Adrian Tomine is a veritable giant among cartoonists — a prodigy who began self-publishing his long-running comic series Optic Nerve as a teenager in the 1990’s and who illustrated his first New Yorker cover in 2004. Tomine’s latest hardcover collection Killing and Dying is being widely hailed as a masterpiece.
Although he grew up in California and now lives in Brooklyn, Tomine’s development as a storyteller and artist over the past 20 years has a strong Montreal connection: He was among the first handful of cartoonists to be published by our very own Drawn & Quarterly when it was still being run out of a small Mile End apartment. The work of both artist and publisher are frequently cited as being critical to the popular growth of the comic and graphic novel format, and the embracement of cartooning as a serious creative forum for exploring the depths of the human condition.
“I started publishing my work with [Drawn & Quarterly] when I was about 19 and I’m 41 now, so I’ve had a long, fruitful working relationship with them,” Tomine says. “In a lot of ways they’ve sort of spoiled me in terms of working professionally with anyone else because they’re so generous and so hands-off and supportive. One of the things that I think you don’t get elsewhere is that it’s still a small company with a very friendly atmosphere, and it doesn’t feel like I’m working for some corporation with different chains of command — it’s more like there are these friends of mine up in Montreal and they help me get my work out into the world, and that really means a lot to me.”
In Killing and Dying — its title referencing the terms stand-up comedians use for onstage success or failure, and reflecting the ambitions of the story’s protagonists — Tomine has crafted six multilayered, often heartbreaking stories whose characters deal with failure, disappointment and loss. Among the themes that Tomine explores here is the question of how to best support a loved one whose talent may not rise to match the level of their passion.
“It comes from several directions,” Tomine explains, “one being as a creative person myself, the insecurities that you feel and the concerns you have about what you might be putting your family or loved ones through as you pursue this obsessive dream. I’ve been doing this kind of work since I was actually a kid living at home with my parents and they were my original audience, and going through the process of trying to figure out how much is just parental encouragement or how much are they to be believed, and how your work will really be judged out in the real world.”
It’s a question that’s never far behind for even established, celebrated artists. When asked about his reaction to Killing and Dying’s positive reception, Tomine says, “I’m relieved because I had been working on the book for quite a long time without really any sense of how it was going to be received. That’s always the danger of working alone on something for a long time. It could be devastating if it turns out that you created something terrible!”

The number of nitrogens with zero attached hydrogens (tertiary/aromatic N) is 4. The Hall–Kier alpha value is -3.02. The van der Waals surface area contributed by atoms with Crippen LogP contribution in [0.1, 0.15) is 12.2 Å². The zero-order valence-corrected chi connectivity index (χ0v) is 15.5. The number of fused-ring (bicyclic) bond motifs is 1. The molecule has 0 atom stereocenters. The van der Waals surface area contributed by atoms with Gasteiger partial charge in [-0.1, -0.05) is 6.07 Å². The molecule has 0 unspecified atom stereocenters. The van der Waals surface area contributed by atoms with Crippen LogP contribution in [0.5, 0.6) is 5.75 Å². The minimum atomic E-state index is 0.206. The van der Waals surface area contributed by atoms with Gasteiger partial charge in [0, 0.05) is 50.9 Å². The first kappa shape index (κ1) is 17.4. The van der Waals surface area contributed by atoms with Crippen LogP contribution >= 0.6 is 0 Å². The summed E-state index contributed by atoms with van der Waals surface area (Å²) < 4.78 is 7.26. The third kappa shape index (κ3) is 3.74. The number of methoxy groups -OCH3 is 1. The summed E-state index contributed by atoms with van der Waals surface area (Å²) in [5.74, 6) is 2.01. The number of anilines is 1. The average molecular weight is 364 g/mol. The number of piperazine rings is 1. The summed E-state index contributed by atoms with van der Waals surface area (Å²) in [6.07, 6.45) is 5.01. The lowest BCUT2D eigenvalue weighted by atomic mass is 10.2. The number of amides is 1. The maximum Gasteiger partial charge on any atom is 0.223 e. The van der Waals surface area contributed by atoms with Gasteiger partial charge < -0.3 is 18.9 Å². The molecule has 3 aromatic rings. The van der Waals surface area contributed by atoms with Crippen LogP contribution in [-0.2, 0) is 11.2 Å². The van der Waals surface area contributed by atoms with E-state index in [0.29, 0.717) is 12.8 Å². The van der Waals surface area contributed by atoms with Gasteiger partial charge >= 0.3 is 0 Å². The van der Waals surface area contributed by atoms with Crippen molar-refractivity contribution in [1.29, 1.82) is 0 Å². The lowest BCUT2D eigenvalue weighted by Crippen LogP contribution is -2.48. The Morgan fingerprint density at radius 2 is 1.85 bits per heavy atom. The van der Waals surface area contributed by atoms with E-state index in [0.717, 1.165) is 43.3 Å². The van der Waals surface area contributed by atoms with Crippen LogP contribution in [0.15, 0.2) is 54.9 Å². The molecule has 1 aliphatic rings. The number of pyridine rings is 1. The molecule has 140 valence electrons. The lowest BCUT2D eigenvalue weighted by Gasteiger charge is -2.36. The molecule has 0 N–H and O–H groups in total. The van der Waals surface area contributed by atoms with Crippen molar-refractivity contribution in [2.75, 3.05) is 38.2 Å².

Across the book’s six stories, Tomine employs different drawing styles with more or less detail, colour use and dialogue, unified by one of his greatest strengths as a storyteller: his ability to relay a lot of meaning through each uncluttered frame, where the characters’ expressive faces, postures, gestures and surroundings say as much as their words. No doubt this is a skill that’s been honed by his work creating dialogue-free, single panel illustrations and covers for the New Yorker.
“I definitely started out more as a cartoonist who was telling stories in panel form,” he explains, “then eventually I started to try and take some of what I learned from that and put it towards creating single images that might have some sort of narrative content built into it. A lot of that process was the result of the guidance and the encouragement from Françoise Mouly, who’s the arts editor at The New Yorker — she’s the one who first encouraged me to start doing covers for the magazine.”
Where will Tomine go from here? “I’ve got a bunch of different things that I’m working on. I’m trying to give myself permission to pursue a lot of endeavours that I’d had to set aside while I finished this book. I don’t have the same type of workaholic mentality that I used to have when I was younger, which in hindsight was really just a way of filling up emptiness in my life that I certainly don’t have now with my family. I’m very busy and very much enjoying being a father, so that has slightly diminished my need to always be working.” ■
Adrian Tomine will appear in conversation with Leanne Shapton at a double book launch for Tomine’s Killing and Dying and Shapton’s Was She Pretty? at the Rialto Hall (5711 Parc) on Friday, Feb. 5, 7 p.m., $5 (available at Drawn & Quarterly, 211 Bernard W.)